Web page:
Parents benefit from work-backed child care

By Katie Johnston Chase
Globe Staff / June 23, 2010

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When Jennifer Battaglia drops her 3-year-old daughter off at Winchester Hospital’s child care center, she feels like she’s leaving her with a family member.

“It gives me a peace of mind,’’ said Battaglia, who does computer training at the hospital.

A new study by the Watertown-based Bright Horizons Family Solutions due out today echoes this sentiment. Not only are employees less stressed when they have access to employer-sponsored child care, according to the survey, they enjoy their jobs more, work harder, and have fewer health problems than employees without it.

“People who use these types of programs tend to be more engaged and more productive because ultimately they’re healthier and less stressed,’’ said Dave Lissy, chief executive of Bright Horizons, a company that is a leading provider of employer-sponsored child care.

Of the 4,000 working parents surveyed over the past 12 months, the approximately 2,000 who had access to child and elder care through their companies were 30 percent less likely to report lost productivity due to stress and had 25 percent fewer stress-induced health problems.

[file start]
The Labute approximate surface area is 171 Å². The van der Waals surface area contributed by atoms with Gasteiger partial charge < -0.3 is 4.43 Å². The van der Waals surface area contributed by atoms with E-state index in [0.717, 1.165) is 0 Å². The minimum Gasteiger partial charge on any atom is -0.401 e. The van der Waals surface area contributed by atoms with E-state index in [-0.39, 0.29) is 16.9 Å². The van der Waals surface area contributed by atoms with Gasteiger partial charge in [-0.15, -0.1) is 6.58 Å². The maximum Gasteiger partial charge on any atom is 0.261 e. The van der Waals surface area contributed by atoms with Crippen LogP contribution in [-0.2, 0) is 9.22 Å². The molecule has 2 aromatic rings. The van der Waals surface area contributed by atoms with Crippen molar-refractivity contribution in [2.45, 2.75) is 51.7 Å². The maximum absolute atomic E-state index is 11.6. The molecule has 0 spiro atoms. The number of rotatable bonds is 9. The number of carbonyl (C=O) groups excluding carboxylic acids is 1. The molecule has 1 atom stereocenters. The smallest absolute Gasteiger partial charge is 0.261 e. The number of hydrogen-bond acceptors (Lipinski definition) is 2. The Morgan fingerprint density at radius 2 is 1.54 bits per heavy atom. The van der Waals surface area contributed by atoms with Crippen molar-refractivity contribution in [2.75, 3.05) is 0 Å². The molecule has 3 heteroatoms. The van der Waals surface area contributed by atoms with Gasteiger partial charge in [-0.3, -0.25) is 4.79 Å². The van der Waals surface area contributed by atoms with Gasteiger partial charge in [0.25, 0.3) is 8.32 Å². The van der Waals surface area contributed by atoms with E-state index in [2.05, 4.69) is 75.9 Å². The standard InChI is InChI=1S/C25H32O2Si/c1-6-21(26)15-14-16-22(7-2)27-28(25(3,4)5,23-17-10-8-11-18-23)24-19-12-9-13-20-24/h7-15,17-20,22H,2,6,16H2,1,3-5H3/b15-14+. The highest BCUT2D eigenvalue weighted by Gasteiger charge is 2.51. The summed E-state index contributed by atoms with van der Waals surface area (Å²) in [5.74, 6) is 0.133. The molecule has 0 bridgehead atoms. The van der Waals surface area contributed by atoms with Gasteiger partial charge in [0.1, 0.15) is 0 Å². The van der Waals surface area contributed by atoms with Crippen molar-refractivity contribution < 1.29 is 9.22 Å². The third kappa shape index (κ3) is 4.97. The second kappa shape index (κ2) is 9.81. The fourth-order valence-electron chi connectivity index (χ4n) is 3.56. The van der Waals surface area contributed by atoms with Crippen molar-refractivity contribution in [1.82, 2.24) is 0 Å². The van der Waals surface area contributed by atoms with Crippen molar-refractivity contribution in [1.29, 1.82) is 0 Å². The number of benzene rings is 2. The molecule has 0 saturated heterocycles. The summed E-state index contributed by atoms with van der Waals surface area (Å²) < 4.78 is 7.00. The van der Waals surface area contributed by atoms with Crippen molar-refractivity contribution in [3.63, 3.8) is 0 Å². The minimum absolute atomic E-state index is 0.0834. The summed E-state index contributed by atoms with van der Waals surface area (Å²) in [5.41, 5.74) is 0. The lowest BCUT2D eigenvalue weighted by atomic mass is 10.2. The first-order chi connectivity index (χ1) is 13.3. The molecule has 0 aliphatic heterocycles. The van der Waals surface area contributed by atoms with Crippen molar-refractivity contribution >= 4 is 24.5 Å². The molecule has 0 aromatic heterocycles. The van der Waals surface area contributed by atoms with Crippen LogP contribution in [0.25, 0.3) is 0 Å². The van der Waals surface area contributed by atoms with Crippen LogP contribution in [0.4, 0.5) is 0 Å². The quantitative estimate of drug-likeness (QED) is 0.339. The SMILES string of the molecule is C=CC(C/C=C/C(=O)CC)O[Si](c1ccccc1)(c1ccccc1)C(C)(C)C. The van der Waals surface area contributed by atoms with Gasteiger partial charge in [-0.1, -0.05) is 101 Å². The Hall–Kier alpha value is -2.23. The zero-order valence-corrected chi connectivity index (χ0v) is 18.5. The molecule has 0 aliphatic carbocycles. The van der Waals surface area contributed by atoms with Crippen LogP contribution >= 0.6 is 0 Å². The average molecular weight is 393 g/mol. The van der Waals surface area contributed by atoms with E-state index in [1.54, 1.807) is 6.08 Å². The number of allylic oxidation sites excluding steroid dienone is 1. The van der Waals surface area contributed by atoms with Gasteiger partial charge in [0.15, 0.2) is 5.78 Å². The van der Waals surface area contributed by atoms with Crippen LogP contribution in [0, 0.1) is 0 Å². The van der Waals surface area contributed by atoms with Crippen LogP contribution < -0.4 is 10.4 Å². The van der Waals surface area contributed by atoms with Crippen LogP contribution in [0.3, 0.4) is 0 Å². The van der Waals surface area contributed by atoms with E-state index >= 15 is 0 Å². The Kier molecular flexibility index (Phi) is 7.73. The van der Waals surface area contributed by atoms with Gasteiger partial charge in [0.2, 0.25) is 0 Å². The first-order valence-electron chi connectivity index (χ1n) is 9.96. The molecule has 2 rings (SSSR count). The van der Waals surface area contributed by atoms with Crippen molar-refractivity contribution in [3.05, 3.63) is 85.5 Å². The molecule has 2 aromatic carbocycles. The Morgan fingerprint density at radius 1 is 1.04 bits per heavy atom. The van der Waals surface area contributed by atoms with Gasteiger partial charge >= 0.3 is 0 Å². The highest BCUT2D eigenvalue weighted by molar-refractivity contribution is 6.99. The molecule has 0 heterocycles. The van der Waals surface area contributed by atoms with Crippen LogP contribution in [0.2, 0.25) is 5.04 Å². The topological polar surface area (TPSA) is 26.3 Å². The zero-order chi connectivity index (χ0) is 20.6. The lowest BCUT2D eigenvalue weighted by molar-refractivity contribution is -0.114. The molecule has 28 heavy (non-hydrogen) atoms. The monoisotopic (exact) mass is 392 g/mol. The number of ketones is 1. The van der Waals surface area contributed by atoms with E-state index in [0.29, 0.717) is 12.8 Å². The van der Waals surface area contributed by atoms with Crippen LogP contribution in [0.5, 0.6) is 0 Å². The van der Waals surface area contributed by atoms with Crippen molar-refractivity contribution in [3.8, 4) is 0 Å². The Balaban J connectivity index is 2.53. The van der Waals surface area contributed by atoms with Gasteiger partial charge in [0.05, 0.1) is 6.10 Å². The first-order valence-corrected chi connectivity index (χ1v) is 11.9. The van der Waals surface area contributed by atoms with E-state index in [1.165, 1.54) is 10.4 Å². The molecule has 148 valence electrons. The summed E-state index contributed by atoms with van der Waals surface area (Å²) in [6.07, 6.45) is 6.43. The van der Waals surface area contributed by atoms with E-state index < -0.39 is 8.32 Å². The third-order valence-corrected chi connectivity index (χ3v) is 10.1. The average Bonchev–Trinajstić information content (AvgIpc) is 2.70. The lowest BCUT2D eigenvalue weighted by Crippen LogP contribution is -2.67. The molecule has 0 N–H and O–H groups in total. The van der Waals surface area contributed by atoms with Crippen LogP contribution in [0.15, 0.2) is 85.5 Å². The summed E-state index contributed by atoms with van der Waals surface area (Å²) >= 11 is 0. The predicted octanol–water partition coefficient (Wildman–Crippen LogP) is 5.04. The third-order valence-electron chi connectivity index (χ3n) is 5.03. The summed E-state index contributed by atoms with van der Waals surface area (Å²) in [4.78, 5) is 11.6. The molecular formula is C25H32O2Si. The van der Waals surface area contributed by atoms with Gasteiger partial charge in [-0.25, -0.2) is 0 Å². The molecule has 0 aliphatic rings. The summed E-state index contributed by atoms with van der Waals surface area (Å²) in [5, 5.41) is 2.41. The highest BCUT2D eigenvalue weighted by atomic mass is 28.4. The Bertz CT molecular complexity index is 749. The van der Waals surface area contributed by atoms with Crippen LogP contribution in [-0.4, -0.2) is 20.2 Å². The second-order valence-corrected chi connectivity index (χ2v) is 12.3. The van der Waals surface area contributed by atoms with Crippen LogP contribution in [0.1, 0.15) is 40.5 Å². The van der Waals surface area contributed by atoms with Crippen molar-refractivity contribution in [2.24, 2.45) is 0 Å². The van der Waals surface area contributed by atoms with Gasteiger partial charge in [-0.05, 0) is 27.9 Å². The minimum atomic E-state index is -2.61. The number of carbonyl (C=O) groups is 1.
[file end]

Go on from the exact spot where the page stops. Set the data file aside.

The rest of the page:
Those whose employers didn’t offer some form of dependent care, on the other hand, reported higher levels of depression, headaches, digestive problems, high blood pressure, and diabetes.

The study, done in collaboration with Jamie Ladge, a Northeastern University professor, also found that employees with dependent care offered through work were more satisfied with their jobs, had better relationships with their co-workers, and were more likely to stay at their company for at least a year.

“It’s hard to be fully engaged in the work that you do,’’ said Ladge, “when you’re thinking about those other outside stressors.’’

Ladge, an assistant professor of management and organizational development at Northeastern’s College of Business Administration, doesn’t use the university’s on-site preschool for her three young children, but she said just knowing that it’s there is a relief.

The results of the study, say Ladge and Lissy, are relevant at a time when health care costs are rising, more parents are in the workforce, and younger employees are intent on maintaining a work-life balance. Company loyalty isn’t what it used to be, Ladge pointed out, and benefits such as child care lead to lower turnover.

The executives at Winchester Hospital are well aware of this fact.

“We are in a competitive health care market,’’ said Anne Lang, vice president of human resources for the hospital, “so those kinds of things really do help us attract and maintain the best employees.’’

Not only that, Lang has noticed an increased camaraderie among the working parents who use the child care center. “I think it gives them this sense of security,’’ she said.

Katie Johnston Chase can be reached at